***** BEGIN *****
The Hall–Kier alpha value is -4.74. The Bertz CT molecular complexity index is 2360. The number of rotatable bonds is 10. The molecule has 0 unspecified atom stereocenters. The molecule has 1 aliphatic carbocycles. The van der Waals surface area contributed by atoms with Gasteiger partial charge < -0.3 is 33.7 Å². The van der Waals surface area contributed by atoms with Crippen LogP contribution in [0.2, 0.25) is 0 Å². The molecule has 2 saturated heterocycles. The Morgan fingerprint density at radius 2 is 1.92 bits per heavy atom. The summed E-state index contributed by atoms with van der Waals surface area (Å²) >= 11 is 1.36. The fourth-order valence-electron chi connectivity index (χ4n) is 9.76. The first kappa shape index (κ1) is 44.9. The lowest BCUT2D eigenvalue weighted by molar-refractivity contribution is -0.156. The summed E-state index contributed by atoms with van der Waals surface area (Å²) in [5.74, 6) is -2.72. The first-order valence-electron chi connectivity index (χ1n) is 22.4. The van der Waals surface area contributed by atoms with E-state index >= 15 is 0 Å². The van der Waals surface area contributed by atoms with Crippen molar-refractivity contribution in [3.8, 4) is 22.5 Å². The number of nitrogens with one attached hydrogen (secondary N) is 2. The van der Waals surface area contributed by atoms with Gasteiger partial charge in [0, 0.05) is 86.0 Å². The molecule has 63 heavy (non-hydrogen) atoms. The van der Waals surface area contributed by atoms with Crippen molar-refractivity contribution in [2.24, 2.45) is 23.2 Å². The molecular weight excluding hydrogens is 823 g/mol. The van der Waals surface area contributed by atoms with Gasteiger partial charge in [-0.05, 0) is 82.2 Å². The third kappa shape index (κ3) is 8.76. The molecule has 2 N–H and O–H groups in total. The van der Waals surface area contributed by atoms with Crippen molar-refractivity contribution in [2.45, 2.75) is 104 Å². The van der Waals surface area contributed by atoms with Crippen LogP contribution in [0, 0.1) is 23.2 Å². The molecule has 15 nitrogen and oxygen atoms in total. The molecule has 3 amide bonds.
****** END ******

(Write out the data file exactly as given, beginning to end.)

The Hall–Kier alpha value is -4.74. The Bertz CT molecular complexity index is 2360. The number of rotatable bonds is 10. The molecule has 0 unspecified atom stereocenters. The molecule has 1 aliphatic carbocycles. The van der Waals surface area contributed by atoms with Gasteiger partial charge < -0.3 is 33.7 Å². The van der Waals surface area contributed by atoms with Crippen LogP contribution in [0.2, 0.25) is 0 Å². The molecule has 2 saturated heterocycles. The Morgan fingerprint density at radius 2 is 1.92 bits per heavy atom. The summed E-state index contributed by atoms with van der Waals surface area (Å²) >= 11 is 1.36. The fourth-order valence-electron chi connectivity index (χ4n) is 9.76. The first kappa shape index (κ1) is 44.9. The lowest BCUT2D eigenvalue weighted by molar-refractivity contribution is -0.156. The summed E-state index contributed by atoms with van der Waals surface area (Å²) in [5.74, 6) is -2.72. The first-order valence-electron chi connectivity index (χ1n) is 22.4. The van der Waals surface area contributed by atoms with E-state index >= 15 is 0 Å². The van der Waals surface area contributed by atoms with Crippen molar-refractivity contribution in [3.8, 4) is 22.5 Å². The number of nitrogens with one attached hydrogen (secondary N) is 2. The van der Waals surface area contributed by atoms with Gasteiger partial charge in [0, 0.05) is 86.0 Å². The molecule has 63 heavy (non-hydrogen) atoms. The van der Waals surface area contributed by atoms with Crippen molar-refractivity contribution in [2.24, 2.45) is 23.2 Å². The molecular weight excluding hydrogens is 823 g/mol. The van der Waals surface area contributed by atoms with Gasteiger partial charge in [-0.05, 0) is 82.2 Å². The third kappa shape index (κ3) is 8.76. The molecule has 2 N–H and O–H groups in total. The van der Waals surface area contributed by atoms with Crippen molar-refractivity contribution in [2.45, 2.75) is 104 Å². The van der Waals surface area contributed by atoms with Crippen LogP contribution in [0, 0.1) is 23.2 Å². The molecule has 15 nitrogen and oxygen atoms in total. The molecule has 3 amide bonds.